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In the World Athletics plan to make the sport more transparent, the response is having some mixed comments.
.@WorldAthletics first published accounts have shown a $17 million loss in 2019https://t.co/GF7XQVMw8E #Olympics @sebcoe @ASOIFSummerIFs #athletics
— insidethegames (@insidethegames) September 10, 2020
World Athletics has today published its Annual Report for 2019.
World Athletics 2019 Annual Report
As part of the 2019 Constitution, World Athletics stated that it would produce publicly available financial statements as part of its ongoing efforts to deliver greater transparency.
The financial statements for the year ending 31 December 2019 were filed in line with the International Financial Reporting Standards (IFRS) and approved by an auditing firm. The 2019 consolidated financial accounts mark the end of our four-year funding cycle with cash reserves of US$34.3m at 31 December 2019.
Significant investment in reforms, governance and integrity drove increased expenditure over the last four years as Council and World Athletics chose to maintain spend in competitions and increase development grants, through the Athletics Olympic Dividend, to Member Federations.
A root-and-branch review of all HQ expenditure during 2018 and 2019 led to HQ staff freezes and excess costs cut from across the organisation. The benefits of many of these decisions will be seen from 2020 onwards.
New commercial partnerships with QNB (2018), The Wanda Sport Group (2019) and a renegotiation of the Dentsu partnership have gone some way to filling the revenue gap left by partners exiting the sport following the high profile revelations associated with the previous administration.
“These 2019 consolidated financial accounts come at the end of a tough and turbulent four years for our sport,” says World Athletics President Sebastian Coe in his opening message in the report. “But if the last four years have been a time for change, the next four years will be a time to build our sport and our reputation as the No.1 Olympic sport from the ground up.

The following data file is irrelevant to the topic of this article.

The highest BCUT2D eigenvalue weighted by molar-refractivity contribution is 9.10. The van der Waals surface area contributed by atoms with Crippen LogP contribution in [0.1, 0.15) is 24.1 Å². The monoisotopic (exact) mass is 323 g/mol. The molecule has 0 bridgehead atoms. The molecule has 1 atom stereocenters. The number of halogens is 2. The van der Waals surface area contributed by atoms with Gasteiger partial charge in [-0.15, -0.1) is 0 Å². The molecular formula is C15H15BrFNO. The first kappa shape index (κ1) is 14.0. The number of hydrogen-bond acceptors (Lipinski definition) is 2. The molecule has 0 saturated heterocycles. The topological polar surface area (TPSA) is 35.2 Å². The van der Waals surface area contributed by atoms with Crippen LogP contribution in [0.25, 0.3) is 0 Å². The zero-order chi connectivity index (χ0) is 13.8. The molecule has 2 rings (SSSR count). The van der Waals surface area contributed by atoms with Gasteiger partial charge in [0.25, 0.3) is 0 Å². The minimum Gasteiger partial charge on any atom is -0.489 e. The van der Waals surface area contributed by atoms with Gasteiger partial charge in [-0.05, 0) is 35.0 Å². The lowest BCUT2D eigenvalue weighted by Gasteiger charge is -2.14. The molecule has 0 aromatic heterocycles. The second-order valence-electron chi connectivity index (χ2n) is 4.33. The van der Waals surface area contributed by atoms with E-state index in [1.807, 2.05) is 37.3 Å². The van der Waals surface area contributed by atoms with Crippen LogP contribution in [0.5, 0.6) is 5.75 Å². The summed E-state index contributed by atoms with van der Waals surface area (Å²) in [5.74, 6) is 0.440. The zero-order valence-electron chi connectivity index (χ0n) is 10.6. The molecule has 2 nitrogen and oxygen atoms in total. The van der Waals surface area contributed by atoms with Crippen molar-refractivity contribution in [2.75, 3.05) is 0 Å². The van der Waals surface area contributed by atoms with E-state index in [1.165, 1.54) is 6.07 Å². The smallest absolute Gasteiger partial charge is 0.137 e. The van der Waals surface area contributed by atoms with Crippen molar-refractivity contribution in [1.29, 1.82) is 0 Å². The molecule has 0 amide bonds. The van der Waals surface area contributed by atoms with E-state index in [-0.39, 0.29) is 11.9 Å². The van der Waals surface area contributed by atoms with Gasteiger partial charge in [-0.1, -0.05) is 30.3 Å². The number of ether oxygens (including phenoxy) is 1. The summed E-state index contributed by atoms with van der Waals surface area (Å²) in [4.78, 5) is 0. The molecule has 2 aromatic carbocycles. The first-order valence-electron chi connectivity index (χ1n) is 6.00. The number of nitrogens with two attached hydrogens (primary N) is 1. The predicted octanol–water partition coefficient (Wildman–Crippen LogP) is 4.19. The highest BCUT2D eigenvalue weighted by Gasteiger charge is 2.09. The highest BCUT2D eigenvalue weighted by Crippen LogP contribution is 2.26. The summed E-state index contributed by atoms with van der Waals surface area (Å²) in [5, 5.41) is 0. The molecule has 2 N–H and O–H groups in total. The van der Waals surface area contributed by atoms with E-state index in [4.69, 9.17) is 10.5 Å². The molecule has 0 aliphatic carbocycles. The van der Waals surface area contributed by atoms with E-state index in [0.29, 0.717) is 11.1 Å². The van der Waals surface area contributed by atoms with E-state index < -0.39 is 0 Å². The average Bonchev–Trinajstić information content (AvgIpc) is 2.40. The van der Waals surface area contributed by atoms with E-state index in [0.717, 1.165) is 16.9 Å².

“The appointment of our new CEO, Jon Ridgeon, in 2019 has seen a renewed and successful drive on the revenue front and a robust approach to reviewing processes and priorities across the business to ensure the organisation lives within its means and is able to cut costs to meet the changing environment we all find ourselves in. Driving unnecessary costs out of the business by working smarter and committing revenue only when it is necessary is already paying dividends and will continue to do so over the coming years,” adds Coe.
“It seems somewhat surreal to be sitting in the world we find ourselves in today and writing a report on last year. A year when we hadn’t yet heard of Covid-19 or witnessed the devastating impact it would have on all our lives, and of course our sport.
“We have had to postpone many of our main World Athletics Series events in 2020, pushing them out to 2021 and 2022. Our season of Diamond League, Continental Tour, World Challenge one-day meetings and our road race season have all been massively disrupted. The impact of postponing the Tokyo 2020 Olympic Games has also impacted our events with our WorldAthletics Championships Oregon21 now moving to 2022. But in March we became determined to use this time to create a late season of one-day meetings to enable athletes to continue training and have some competition experience in 2020 and we are grateful for all the support, innovation and hard work of those meeting organisers, our athletes, Member Federations, Council, Executive Board and our HQ team. I am confident that together, guided by our new four-year strategic plan, we will grow the sport we all love and cherish, even in these particularly trying times.”
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